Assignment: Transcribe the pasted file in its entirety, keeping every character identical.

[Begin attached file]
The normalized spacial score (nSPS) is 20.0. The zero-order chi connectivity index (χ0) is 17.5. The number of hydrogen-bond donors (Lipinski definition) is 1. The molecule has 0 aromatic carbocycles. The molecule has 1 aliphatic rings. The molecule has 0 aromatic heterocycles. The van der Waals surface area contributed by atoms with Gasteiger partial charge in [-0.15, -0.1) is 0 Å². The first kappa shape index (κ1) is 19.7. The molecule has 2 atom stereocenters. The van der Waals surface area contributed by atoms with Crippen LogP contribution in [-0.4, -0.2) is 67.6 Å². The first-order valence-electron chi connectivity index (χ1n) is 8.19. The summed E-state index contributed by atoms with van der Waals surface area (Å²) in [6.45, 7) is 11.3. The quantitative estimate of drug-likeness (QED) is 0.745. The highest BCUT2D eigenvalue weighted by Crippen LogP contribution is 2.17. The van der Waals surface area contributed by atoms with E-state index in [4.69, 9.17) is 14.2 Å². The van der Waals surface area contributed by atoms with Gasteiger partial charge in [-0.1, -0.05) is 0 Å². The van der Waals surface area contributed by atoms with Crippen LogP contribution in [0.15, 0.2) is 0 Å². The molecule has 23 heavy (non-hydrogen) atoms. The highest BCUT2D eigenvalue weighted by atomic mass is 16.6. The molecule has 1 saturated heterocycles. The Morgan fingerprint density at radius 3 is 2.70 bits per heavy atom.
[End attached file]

The normalized spacial score (nSPS) is 20.0. The zero-order chi connectivity index (χ0) is 17.5. The number of hydrogen-bond donors (Lipinski definition) is 1. The molecule has 0 aromatic carbocycles. The molecule has 1 aliphatic rings. The molecule has 0 aromatic heterocycles. The van der Waals surface area contributed by atoms with Gasteiger partial charge in [-0.15, -0.1) is 0 Å². The first kappa shape index (κ1) is 19.7. The molecule has 2 atom stereocenters. The van der Waals surface area contributed by atoms with Crippen LogP contribution in [-0.4, -0.2) is 67.6 Å². The first-order valence-electron chi connectivity index (χ1n) is 8.19. The summed E-state index contributed by atoms with van der Waals surface area (Å²) in [6.45, 7) is 11.3. The quantitative estimate of drug-likeness (QED) is 0.745. The highest BCUT2D eigenvalue weighted by Crippen LogP contribution is 2.17. The van der Waals surface area contributed by atoms with E-state index in [4.69, 9.17) is 14.2 Å². The van der Waals surface area contributed by atoms with Gasteiger partial charge in [-0.1, -0.05) is 0 Å². The van der Waals surface area contributed by atoms with Crippen LogP contribution in [0.15, 0.2) is 0 Å². The molecule has 23 heavy (non-hydrogen) atoms. The highest BCUT2D eigenvalue weighted by atomic mass is 16.6. The molecule has 1 saturated heterocycles. The Morgan fingerprint density at radius 3 is 2.70 bits per heavy atom.